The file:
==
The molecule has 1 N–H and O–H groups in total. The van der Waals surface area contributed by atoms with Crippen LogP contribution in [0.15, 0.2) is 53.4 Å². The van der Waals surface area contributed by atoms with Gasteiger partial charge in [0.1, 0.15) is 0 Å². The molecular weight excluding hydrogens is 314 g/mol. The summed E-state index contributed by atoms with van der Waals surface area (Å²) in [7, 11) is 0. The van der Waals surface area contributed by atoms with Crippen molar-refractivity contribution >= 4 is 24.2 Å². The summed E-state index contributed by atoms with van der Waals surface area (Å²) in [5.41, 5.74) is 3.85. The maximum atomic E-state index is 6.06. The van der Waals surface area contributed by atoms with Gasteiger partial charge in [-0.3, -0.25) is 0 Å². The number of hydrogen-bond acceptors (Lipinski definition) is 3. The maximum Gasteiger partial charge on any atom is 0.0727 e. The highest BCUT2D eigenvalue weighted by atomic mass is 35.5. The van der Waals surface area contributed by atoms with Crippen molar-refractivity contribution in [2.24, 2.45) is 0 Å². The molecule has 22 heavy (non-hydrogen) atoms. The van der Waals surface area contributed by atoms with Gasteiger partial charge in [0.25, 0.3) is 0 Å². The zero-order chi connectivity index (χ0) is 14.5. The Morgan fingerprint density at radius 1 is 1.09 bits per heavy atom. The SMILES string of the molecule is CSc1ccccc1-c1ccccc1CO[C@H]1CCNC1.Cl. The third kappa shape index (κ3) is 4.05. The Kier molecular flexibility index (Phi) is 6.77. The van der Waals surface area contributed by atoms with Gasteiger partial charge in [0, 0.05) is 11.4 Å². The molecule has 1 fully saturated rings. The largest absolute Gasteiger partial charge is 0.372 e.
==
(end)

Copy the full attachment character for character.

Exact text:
The molecule has 1 N–H and O–H groups in total. The van der Waals surface area contributed by atoms with Crippen LogP contribution in [0.15, 0.2) is 53.4 Å². The van der Waals surface area contributed by atoms with Gasteiger partial charge in [0.1, 0.15) is 0 Å². The molecular weight excluding hydrogens is 314 g/mol. The summed E-state index contributed by atoms with van der Waals surface area (Å²) in [7, 11) is 0. The van der Waals surface area contributed by atoms with Crippen molar-refractivity contribution >= 4 is 24.2 Å². The summed E-state index contributed by atoms with van der Waals surface area (Å²) in [5.41, 5.74) is 3.85. The maximum atomic E-state index is 6.06. The van der Waals surface area contributed by atoms with Gasteiger partial charge in [-0.3, -0.25) is 0 Å². The number of hydrogen-bond acceptors (Lipinski definition) is 3. The maximum Gasteiger partial charge on any atom is 0.0727 e. The highest BCUT2D eigenvalue weighted by atomic mass is 35.5. The van der Waals surface area contributed by atoms with Crippen molar-refractivity contribution in [2.24, 2.45) is 0 Å². The molecule has 22 heavy (non-hydrogen) atoms. The van der Waals surface area contributed by atoms with Gasteiger partial charge in [0.25, 0.3) is 0 Å². The zero-order chi connectivity index (χ0) is 14.5. The Morgan fingerprint density at radius 1 is 1.09 bits per heavy atom. The SMILES string of the molecule is CSc1ccccc1-c1ccccc1CO[C@H]1CCNC1.Cl. The third kappa shape index (κ3) is 4.05. The Kier molecular flexibility index (Phi) is 6.77. The van der Waals surface area contributed by atoms with Gasteiger partial charge in [0, 0.05) is 11.4 Å². The molecule has 1 fully saturated rings. The largest absolute Gasteiger partial charge is 0.372 e.